The image of drowned Oscar Martinez Ramirez and his young daughter is shocking. But it's not just the US — the governments of Central America must also be held responsible, says Oliver Sallet.
Heartbreaking, inhumane, simply incomprehensible. The image of drowned Oscar Martinez Ramirez from El Salvador and his 2-year-old daughter Valeri, is not only shocking, it also raises questions.
It must have been terrible for Tania Avalos, the surviving wife and mother, who had to watch helplessly from the shore: The struggle for survival, her own powerlessness at the realization of having risked everything in the hope for a better life, only to lose everything in the end.
A wake-up call for Trump?
You could now treat this as a wake-up call for US President Donald Trump and his inhumane refugee policy. And it is clear that to some, the photo will be proof of a "state of emergency at the border" and that a wall must be built so that such scenes are not repeated. The Democrats, on the other hand, will feel vindicated in their arguments that it is, above all, a humanitarian crisis and these two deaths are the result of a cynical migration policy.
But simply blaming US refugee policy is too simple. Thousands are fleeing poverty, violence and gang crime in central America, hoping to find protection and a better life in the US.
It is the corruption-stricken governments there that have both these lives on their consciences, and many others who have died on their way to the US.
El Salvador, the home of the Martinez family, is considered one of the most dangerous countries in the world. Corruption and violence characterize people's daily lives here. According to estimates by the United Nations' World Food Programme, 40% of the population live below the poverty line. The state has, along with various neighboring countries, long since lost its monopoly on the use of force.
When you no longer dare to venture outside
Almost everyone in El Salvador has a story to tell about the maras, the dreaded youth gangs like "Calle 18" or "Mara Salvatrucha." They control entire districts, extort protection money, force families to flee or murder them if they do not comply with the demands.
Only by putting a stop to these gangs, so that people can once again take to the streets without fear and see a perspective for the future in their own country, will the number of refugees be reduced and scenes such as those on the Rio Grande not be repeated. Until then, no wall or fence will protect the United States from the desperate search for safety and a better life.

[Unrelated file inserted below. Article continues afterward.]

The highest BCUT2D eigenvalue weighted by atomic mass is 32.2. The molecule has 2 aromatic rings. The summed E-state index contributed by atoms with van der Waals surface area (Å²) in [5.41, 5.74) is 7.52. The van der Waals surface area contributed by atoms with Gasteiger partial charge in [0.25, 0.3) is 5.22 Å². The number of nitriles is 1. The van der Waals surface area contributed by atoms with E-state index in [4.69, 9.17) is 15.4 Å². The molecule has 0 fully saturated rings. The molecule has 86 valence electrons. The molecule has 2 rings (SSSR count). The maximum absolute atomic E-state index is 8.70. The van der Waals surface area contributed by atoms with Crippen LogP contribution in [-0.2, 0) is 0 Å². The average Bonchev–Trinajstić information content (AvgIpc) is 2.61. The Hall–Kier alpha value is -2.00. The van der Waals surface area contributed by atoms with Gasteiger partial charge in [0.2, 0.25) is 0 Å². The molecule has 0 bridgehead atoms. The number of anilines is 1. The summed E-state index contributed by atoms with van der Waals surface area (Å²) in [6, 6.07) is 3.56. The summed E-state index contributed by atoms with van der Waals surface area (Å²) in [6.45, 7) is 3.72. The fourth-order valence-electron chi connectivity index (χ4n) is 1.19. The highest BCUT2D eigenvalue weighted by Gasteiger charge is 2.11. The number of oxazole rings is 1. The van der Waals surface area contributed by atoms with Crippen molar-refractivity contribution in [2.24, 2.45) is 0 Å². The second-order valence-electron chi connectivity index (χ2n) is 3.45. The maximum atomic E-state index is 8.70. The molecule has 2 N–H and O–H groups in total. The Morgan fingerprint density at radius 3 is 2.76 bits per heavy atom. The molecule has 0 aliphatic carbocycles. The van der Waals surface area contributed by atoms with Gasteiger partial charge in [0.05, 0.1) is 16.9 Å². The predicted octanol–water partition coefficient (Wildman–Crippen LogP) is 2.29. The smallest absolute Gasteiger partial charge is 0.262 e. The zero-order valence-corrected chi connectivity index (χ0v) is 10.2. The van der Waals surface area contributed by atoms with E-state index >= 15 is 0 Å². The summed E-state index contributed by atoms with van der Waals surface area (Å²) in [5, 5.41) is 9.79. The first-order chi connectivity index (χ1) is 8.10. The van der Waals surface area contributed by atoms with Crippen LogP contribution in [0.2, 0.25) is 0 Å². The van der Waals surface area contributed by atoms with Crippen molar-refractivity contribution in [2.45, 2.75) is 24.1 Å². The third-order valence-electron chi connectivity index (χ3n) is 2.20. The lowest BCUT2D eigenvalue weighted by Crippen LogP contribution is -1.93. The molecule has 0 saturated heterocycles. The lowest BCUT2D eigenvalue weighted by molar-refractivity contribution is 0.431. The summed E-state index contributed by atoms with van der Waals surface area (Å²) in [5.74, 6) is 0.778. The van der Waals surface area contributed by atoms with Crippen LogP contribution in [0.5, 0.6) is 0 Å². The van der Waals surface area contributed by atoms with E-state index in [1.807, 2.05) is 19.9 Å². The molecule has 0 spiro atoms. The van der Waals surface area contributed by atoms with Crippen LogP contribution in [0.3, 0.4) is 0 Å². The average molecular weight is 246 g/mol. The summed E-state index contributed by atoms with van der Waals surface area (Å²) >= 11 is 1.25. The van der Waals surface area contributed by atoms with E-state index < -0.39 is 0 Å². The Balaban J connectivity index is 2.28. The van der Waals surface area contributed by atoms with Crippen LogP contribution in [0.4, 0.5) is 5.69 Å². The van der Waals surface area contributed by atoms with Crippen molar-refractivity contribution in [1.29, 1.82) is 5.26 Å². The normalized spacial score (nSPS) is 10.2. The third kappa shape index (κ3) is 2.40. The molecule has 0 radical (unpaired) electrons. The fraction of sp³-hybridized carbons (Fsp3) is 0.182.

Above all, people in Central America will continue to dream of the land of unlimited possibilities, described by friends and relatives who have made it. But for most, the hopes they are counting on and for which they are willing to risk their lives, are false. The search for education, work and a future in the US is difficult. Only very few have any chance of being given political asylum, and most applications are rejected.
Misery in US doesn't stop migration
Until then, there is also the threat of inhumane prison conditions in completely overcrowded refugee camps. It may take years for the overburdened authorities to process an application.
And those who have no family in the US often end up on the streets. The many homeless migrants who fight for survival on a daily basis in the cities near the Mexican border are the clearest proof.
But all this prevents very few from heading north. All the misery that awaits them seems small compared to what they want to leave behind. For them, the United States remains the land of unlimited hope and opportunity — but for Central American migrants that opportunity increasingly rarely presents itself.